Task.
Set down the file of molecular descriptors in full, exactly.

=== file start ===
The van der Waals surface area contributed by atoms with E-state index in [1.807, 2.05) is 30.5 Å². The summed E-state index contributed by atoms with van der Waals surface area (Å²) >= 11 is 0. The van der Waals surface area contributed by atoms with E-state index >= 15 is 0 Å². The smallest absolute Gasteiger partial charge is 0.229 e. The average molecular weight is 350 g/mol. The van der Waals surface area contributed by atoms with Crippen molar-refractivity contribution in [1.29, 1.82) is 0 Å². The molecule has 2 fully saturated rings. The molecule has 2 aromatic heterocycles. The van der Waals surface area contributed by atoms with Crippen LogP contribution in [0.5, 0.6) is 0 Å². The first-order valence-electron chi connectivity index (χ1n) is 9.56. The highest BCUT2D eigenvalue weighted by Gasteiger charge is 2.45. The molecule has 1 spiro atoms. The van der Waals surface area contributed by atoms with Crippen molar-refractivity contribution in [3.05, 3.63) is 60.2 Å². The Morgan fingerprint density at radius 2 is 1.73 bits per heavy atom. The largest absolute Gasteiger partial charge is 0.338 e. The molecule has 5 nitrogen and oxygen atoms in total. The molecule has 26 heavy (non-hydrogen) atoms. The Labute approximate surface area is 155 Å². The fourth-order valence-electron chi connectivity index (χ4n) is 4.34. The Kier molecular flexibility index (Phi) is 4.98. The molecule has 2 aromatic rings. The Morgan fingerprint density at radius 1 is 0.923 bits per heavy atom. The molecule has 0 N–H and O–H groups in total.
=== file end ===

The van der Waals surface area contributed by atoms with E-state index in [1.807, 2.05) is 30.5 Å². The summed E-state index contributed by atoms with van der Waals surface area (Å²) >= 11 is 0. The van der Waals surface area contributed by atoms with E-state index >= 15 is 0 Å². The smallest absolute Gasteiger partial charge is 0.229 e. The average molecular weight is 350 g/mol. The van der Waals surface area contributed by atoms with Crippen molar-refractivity contribution in [1.29, 1.82) is 0 Å². The molecule has 2 fully saturated rings. The molecule has 2 aromatic heterocycles. The van der Waals surface area contributed by atoms with Crippen LogP contribution in [0.5, 0.6) is 0 Å². The first-order valence-electron chi connectivity index (χ1n) is 9.56. The highest BCUT2D eigenvalue weighted by Gasteiger charge is 2.45. The molecule has 1 spiro atoms. The van der Waals surface area contributed by atoms with Crippen molar-refractivity contribution in [3.05, 3.63) is 60.2 Å². The Morgan fingerprint density at radius 2 is 1.73 bits per heavy atom. The largest absolute Gasteiger partial charge is 0.338 e. The molecule has 5 nitrogen and oxygen atoms in total. The molecule has 26 heavy (non-hydrogen) atoms. The Labute approximate surface area is 155 Å². The fourth-order valence-electron chi connectivity index (χ4n) is 4.34. The Kier molecular flexibility index (Phi) is 4.98. The molecule has 2 aromatic rings. The Morgan fingerprint density at radius 1 is 0.923 bits per heavy atom. The molecule has 0 N–H and O–H groups in total.